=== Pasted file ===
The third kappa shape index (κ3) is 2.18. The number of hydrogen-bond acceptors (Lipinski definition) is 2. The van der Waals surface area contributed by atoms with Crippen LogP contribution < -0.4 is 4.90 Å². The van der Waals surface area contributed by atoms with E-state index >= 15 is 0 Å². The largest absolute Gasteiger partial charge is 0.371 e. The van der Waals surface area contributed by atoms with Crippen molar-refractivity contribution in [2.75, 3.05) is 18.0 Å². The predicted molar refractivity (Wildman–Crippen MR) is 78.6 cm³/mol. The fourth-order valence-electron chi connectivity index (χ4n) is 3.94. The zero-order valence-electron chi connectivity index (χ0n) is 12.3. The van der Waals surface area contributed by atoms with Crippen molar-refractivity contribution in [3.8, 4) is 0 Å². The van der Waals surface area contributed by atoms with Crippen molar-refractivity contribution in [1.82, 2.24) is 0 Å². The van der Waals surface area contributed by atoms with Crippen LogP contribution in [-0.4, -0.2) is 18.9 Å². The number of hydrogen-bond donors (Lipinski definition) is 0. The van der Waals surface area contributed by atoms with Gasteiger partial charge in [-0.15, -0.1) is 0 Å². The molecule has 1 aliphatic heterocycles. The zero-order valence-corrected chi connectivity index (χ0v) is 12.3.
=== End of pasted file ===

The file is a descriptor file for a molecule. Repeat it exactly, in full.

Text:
The third kappa shape index (κ3) is 2.18. The number of hydrogen-bond acceptors (Lipinski definition) is 2. The van der Waals surface area contributed by atoms with Crippen LogP contribution < -0.4 is 4.90 Å². The van der Waals surface area contributed by atoms with E-state index >= 15 is 0 Å². The largest absolute Gasteiger partial charge is 0.371 e. The van der Waals surface area contributed by atoms with Crippen molar-refractivity contribution in [2.75, 3.05) is 18.0 Å². The predicted molar refractivity (Wildman–Crippen MR) is 78.6 cm³/mol. The fourth-order valence-electron chi connectivity index (χ4n) is 3.94. The zero-order valence-electron chi connectivity index (χ0n) is 12.3. The van der Waals surface area contributed by atoms with Crippen molar-refractivity contribution in [3.8, 4) is 0 Å². The van der Waals surface area contributed by atoms with Crippen molar-refractivity contribution in [1.82, 2.24) is 0 Å². The van der Waals surface area contributed by atoms with Crippen LogP contribution in [-0.4, -0.2) is 18.9 Å². The number of hydrogen-bond donors (Lipinski definition) is 0. The van der Waals surface area contributed by atoms with Gasteiger partial charge in [-0.15, -0.1) is 0 Å². The molecule has 1 aliphatic heterocycles. The zero-order valence-corrected chi connectivity index (χ0v) is 12.3.